On the other hand, you also have companies who don’t have too much of a viewpoint on that. They may have transaction processing and IT systems in play, but are they really utilising the power of all the data to drive decision-making? So you have to pick the kind of companies you want to work with. Till now, our bandwidth has been the constraining factor. But on the back of the IPO, a few things are going well for us. We created a lot of buzz and excitement in the Indian market.

Anuradha SenGupta:

Yes, a lot of visibility for sure.

Rajan Sethuraman:

Yes. Whether it’s the client or the talent, a lot more people are aware of our name. Which helps, because we’re a quiet little company doing good work in the background, and not very prominent in the media.

Anuradha SenGupta:

It’s also the nature of the business, isn’t it? I mean, it’s not quite front and centre, is it?

Rajan Sethuraman:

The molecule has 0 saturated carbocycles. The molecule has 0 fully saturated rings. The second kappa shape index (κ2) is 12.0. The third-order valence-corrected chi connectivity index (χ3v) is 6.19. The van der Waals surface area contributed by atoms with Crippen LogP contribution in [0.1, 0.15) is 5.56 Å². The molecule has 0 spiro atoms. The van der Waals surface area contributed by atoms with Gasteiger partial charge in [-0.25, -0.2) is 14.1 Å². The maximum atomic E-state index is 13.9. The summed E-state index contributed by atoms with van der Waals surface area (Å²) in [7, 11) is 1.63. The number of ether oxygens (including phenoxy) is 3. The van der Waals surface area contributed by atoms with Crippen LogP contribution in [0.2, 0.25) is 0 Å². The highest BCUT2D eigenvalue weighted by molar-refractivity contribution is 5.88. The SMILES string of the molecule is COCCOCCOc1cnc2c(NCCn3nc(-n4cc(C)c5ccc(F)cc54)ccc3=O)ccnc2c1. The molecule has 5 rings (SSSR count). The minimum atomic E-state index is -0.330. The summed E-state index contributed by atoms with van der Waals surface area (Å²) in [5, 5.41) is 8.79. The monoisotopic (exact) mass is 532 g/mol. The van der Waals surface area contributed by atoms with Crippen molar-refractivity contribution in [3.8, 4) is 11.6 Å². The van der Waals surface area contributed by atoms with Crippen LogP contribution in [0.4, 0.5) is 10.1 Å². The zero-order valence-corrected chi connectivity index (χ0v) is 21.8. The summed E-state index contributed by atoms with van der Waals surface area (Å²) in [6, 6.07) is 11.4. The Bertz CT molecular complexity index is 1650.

Yes, it’s not like we are the face of what is happening in the client organisation. More often than not, we are working with the analytics departments of our client organisations, and we don’t want to be seen to be competing with internal teams that have been set up. We want to be seen as collaborators, who can come in and help accelerate the client’s data analytics initiatives.

The buzz created in the Indian market due to the IPO has been pretty helpful. Now when we talk about what we bring to the table at events and conferences, there’s a lot more traction.

Anuradha SenGupta:

In November, it will be a year since you would have gone public. Do you feel there are things your retail investor needs to understand better about your business?

Rajan Sethuraman:

One of the things we have been trying to explain to investors and analysts alike is that ours is not a typical IT-type of a business model.

Anuradha SenGupta:

Yes, I have heard you say that and I must confess I don’t understand what that means.

Rajan Sethuraman:

A lot of IT work that has been happening in the last two decades is about using the power of technology to automate processes that are well understood. Whether you’re talking about financial processes, or supply chain processes, or even simple HR processes. But how do you manage performance using the power of technology? What we are tackling is more about optimisation and decision making. Not just about running processes and collecting data.

Anuradha SenGupta:

So LatentView is higher in the value chain than a traditional IT company?